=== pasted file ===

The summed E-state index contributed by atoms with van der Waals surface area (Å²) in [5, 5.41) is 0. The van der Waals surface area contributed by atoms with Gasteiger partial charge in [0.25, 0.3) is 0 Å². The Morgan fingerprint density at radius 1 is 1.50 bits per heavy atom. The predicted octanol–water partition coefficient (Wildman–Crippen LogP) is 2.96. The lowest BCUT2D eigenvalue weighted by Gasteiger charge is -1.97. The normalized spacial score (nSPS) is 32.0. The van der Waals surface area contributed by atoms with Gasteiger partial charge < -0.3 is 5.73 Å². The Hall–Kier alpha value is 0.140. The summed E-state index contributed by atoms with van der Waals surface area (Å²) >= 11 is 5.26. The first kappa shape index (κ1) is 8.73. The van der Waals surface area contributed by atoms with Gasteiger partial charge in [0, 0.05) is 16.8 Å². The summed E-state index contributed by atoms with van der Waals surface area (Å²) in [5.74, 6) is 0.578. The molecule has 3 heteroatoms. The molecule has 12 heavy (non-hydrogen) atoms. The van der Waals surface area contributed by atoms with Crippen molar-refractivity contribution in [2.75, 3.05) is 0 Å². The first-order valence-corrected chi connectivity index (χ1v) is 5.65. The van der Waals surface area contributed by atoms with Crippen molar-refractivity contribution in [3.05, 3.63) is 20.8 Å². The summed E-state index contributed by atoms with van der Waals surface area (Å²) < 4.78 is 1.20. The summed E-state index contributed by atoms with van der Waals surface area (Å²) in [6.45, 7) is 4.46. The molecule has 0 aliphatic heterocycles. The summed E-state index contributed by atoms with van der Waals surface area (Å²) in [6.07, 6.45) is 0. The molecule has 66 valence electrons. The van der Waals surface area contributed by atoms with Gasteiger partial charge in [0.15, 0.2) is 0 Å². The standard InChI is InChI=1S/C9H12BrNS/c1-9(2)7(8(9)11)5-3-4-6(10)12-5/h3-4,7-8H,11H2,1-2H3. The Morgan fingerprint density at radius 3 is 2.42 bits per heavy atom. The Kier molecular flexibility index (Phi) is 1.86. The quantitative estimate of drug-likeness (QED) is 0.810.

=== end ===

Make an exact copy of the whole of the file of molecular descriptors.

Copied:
The summed E-state index contributed by atoms with van der Waals surface area (Å²) in [5, 5.41) is 0. The van der Waals surface area contributed by atoms with Gasteiger partial charge in [0.25, 0.3) is 0 Å². The Morgan fingerprint density at radius 1 is 1.50 bits per heavy atom. The predicted octanol–water partition coefficient (Wildman–Crippen LogP) is 2.96. The lowest BCUT2D eigenvalue weighted by Gasteiger charge is -1.97. The normalized spacial score (nSPS) is 32.0. The van der Waals surface area contributed by atoms with Gasteiger partial charge < -0.3 is 5.73 Å². The Hall–Kier alpha value is 0.140. The summed E-state index contributed by atoms with van der Waals surface area (Å²) >= 11 is 5.26. The first kappa shape index (κ1) is 8.73. The van der Waals surface area contributed by atoms with Gasteiger partial charge in [0, 0.05) is 16.8 Å². The summed E-state index contributed by atoms with van der Waals surface area (Å²) in [5.74, 6) is 0.578. The molecule has 3 heteroatoms. The molecule has 12 heavy (non-hydrogen) atoms. The van der Waals surface area contributed by atoms with Crippen molar-refractivity contribution in [2.75, 3.05) is 0 Å². The first-order valence-corrected chi connectivity index (χ1v) is 5.65. The van der Waals surface area contributed by atoms with Crippen molar-refractivity contribution in [3.05, 3.63) is 20.8 Å². The summed E-state index contributed by atoms with van der Waals surface area (Å²) < 4.78 is 1.20. The summed E-state index contributed by atoms with van der Waals surface area (Å²) in [6.45, 7) is 4.46. The molecule has 0 aliphatic heterocycles. The summed E-state index contributed by atoms with van der Waals surface area (Å²) in [6.07, 6.45) is 0. The molecule has 66 valence electrons. The van der Waals surface area contributed by atoms with Gasteiger partial charge in [0.15, 0.2) is 0 Å². The standard InChI is InChI=1S/C9H12BrNS/c1-9(2)7(8(9)11)5-3-4-6(10)12-5/h3-4,7-8H,11H2,1-2H3. The Morgan fingerprint density at radius 3 is 2.42 bits per heavy atom. The Kier molecular flexibility index (Phi) is 1.86. The quantitative estimate of drug-likeness (QED) is 0.810.